UK economic activity more than halved in the first quarter of this year compared to the previous quarter. Households squeezed by higher inflation appear to have tightened their belts.
The preliminary estimate for UK GDP showed growth fell from 0.7% quarter-on-quarter at the end of last year to just 0.3% in the three months to March. This was lower than consensus estimates of 0.4%, but in-line with the Schroders forecast.
Inflation is outpacing wage growth
We have been expecting a sharp slowdown in growth for some time as the depreciation in sterling has caused inflation to rise and, importantly, outpace wage growth. With the household savings ratio at a record low at the end of last year, it was inevitable that households would cut back spending.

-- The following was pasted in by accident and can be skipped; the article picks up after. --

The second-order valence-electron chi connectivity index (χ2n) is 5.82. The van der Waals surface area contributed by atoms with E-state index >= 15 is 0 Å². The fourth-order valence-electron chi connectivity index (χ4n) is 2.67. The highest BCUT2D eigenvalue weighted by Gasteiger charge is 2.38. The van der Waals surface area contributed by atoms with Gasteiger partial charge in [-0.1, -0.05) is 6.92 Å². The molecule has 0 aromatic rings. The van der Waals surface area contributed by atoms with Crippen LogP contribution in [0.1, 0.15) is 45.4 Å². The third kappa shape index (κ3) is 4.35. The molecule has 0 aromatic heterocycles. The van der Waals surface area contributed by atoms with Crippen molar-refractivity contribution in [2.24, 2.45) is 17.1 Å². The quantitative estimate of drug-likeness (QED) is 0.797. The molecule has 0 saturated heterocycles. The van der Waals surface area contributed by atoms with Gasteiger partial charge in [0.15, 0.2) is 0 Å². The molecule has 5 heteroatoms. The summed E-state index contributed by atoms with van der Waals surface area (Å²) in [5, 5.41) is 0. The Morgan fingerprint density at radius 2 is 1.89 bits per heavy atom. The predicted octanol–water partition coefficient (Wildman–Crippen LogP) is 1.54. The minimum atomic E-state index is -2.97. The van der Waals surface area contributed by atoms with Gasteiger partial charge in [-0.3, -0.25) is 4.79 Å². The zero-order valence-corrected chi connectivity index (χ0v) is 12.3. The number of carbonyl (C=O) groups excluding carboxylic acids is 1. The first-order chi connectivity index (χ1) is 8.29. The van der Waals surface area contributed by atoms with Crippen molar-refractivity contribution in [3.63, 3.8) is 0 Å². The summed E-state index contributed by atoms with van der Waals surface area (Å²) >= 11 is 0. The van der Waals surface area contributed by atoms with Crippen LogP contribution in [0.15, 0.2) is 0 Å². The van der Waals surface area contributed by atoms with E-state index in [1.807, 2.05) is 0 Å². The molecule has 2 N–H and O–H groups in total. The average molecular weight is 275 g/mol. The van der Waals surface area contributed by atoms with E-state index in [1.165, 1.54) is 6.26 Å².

Within the details of the latest GDP release, sectors with exposure to household spending had the biggest negative impact on growth. For example, the distribution, hotels and restaurants sector saw a contraction of 0.5% of GDP, which was the first fall for the sector since the end of 2012. The transport, communication and storage sector also saw its first contraction since 2013.
Cost of living squeeze unlikely to affect election
Looking ahead, unless households manage to achieve higher pay growth, we are likely to see the cost of living squeeze continue into the second quarter. This makes it less likely we will see a rebound in the economy until the end of the year.
Could this impact the general election? Probably not. The Conservative Party has a commanding lead in the opinion polls, which is unlikely to be significantly affected by such figures. Meanwhile, the Bank of England is likely to take a more dovish stance over the coming months. Any suggestion of a rise in interest rates will be toned down.